Earlier today the birth was announced of LibreItalia, which has been founded by Italian members of The Document Foundation and has the objective of bringing together all the Italian users of the free and open source LibreOffice productivity suite to speed up the adoption and promotion of the suite that is designed as a free individual productivity and office automation tool capable of closing the digital divide and breaking down the barriers to information technology for the poorest in society.
In addition, LibreItalia will promote the ODF/Open Document Format (ISO/IEC 26300) standard for official documents, which was recently adopted by the UK government (posts passim) as a template for all content, together with PDF/A.
The initial Board of Directors, which will be in post for two years, consists of seven members, five of whom are directly involved in the LibreUmbria project (which was originally established to promote the use of LibreOffice in public sector organisations in the Umbria region. Ed.): Sonia Montegiove, Chair; Marina Latini, Vice-Chair and Chief Technical Officer; Giordano Alborghetti, Treasurer; and Andrea Castellani, Alfredo Parisi, Gabriele Ponzo and Italo Vignoli, directors.
All the new association’s news about LibreOffice is featured on the LibreItalia website. To become a member of LibreItalia, you’ll need to fill in an application using the relevant form after reading the site’s About us and Articles of Association pages. The membership fee for ordinary members is a mere €10.00 (reduced to €5.00 for students) and entitles members to a libreitalia.it mailbox.
Becoming a member of LibreItalia means supporting the values of transparency, sharing and working together, the same values which characterise the original LibreUmbria project.
For more information, email info (at) libreitalia.it.
Heise reports that the major change in version from 1.48 to the newly released version 2.0 of the Calibre e-book management software are not apparent in its interface or feature list. However, on the inside the developers have converted the code to the Qt 5 GUI library and thus eliminated quite a few errors which were due to the Qt 4 library previously used. In particular, errors in text display should therefore be a thing of the past. Nevertheless, Calibre 2.0 no longer supports Windows XP and OS X versions prior to 10.7 (Lion). Anyone using these dated operating systems would be better off sticking with Calibre 1.48.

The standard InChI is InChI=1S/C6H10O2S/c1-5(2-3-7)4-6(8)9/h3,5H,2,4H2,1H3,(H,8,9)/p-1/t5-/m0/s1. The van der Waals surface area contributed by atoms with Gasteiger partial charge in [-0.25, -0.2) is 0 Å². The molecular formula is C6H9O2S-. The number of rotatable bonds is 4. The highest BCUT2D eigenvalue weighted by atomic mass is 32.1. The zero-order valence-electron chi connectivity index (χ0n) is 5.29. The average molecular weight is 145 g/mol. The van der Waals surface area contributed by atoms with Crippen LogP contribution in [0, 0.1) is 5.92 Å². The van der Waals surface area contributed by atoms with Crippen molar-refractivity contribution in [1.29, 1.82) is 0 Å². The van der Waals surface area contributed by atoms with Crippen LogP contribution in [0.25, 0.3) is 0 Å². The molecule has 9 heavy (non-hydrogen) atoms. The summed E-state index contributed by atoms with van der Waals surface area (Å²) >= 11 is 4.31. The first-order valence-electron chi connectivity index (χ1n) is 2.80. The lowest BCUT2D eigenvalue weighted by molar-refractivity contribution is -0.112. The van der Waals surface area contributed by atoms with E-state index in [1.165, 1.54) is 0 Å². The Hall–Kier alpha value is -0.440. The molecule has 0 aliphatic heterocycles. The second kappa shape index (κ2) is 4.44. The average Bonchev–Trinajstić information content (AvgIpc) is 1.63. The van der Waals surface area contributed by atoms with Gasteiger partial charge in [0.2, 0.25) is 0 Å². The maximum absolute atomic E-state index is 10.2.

However, the developers of version 2.0 have still added some new features. The software can now also synchronise e-books under OS X with MTP mobile devices (Android phones and tablets). There is a new Mark Books tool that can be used to mark books temporarily. The mark appears as a little pushpin icon next to the book and all marks are automatically cleared by restarting calibre. A detailed version history can be seen in the changelog.
Each year one of my great delights is to go walking in Shropshire with my sister Hilary for a couple of days (posts passim). This year’s annual sibling saunter did indeed take place last week, but with one important change: our brother Andrew was able to join us for the first time on Thursday evening (after Hilary and I had done our inaugural afternoon walk) and take part in Friday’s walk.
After meeting up in the late morning in Craven Arms and some light refreshment, Hilary and myself set out on a 6 miles circular walk to Flounders’ Folly on Callow Hill and back, following an excellent route provided by the AA. The folly was built in 1838 by Benjamin Flounders – a prominent English Quaker and local businessman originally from Yorkshire – and fell into disrepair in the 20th century, but was restored in 2004-5 by the Flounders’ Folly Trust with aid from the National Lottery. It’s now open to the public one day per month so people can climb to the viewing platform at the top of the 78 stairs and enjoy wonderful views of the Malverns, the Black Mountains, Cader Idris and much more. The route up to the folly consisted of a steep climb through active forestry workings, but the view from the top was well worthwhile.
The route back from the folly was through pasture along the Quinny Brook and the River Onny. Our return to Craven Arms was perfectly timed; we’d just arrived back when the rain started. 🙂
As with last year, we stayed at Clun Youth Hostel, a converted water mill with most of the mill machinery still intact. The remains of the millpond can still be seen just up the road by the Memorial Hall and there are rumours that it is to be restored. The volunteer wardens at the hostel were most helpful and hospitable, whilst fellow hostellers didn’t snore too much!
The following morning after breakfast we set out from the hostel to visit the motte and bailey at Lower Down and the Iron Age hill fort at Bury Ditches on a circular route measuring somewhat over 8 miles. The route out to Lower Down meandered through farmland, including a couple of sunken lanes reputed to have been used by monks, and woodland. Towards Lower Down, some splendid views were had of the Stiperstones and Corndon Hill, high point of one of last year’s walks.
Lower Down’s motte and bailey can be viewed by going through the kissing gate next to the telephone box and pillar box. The field in which they are sited is also reputed to contain medieval settlement remains.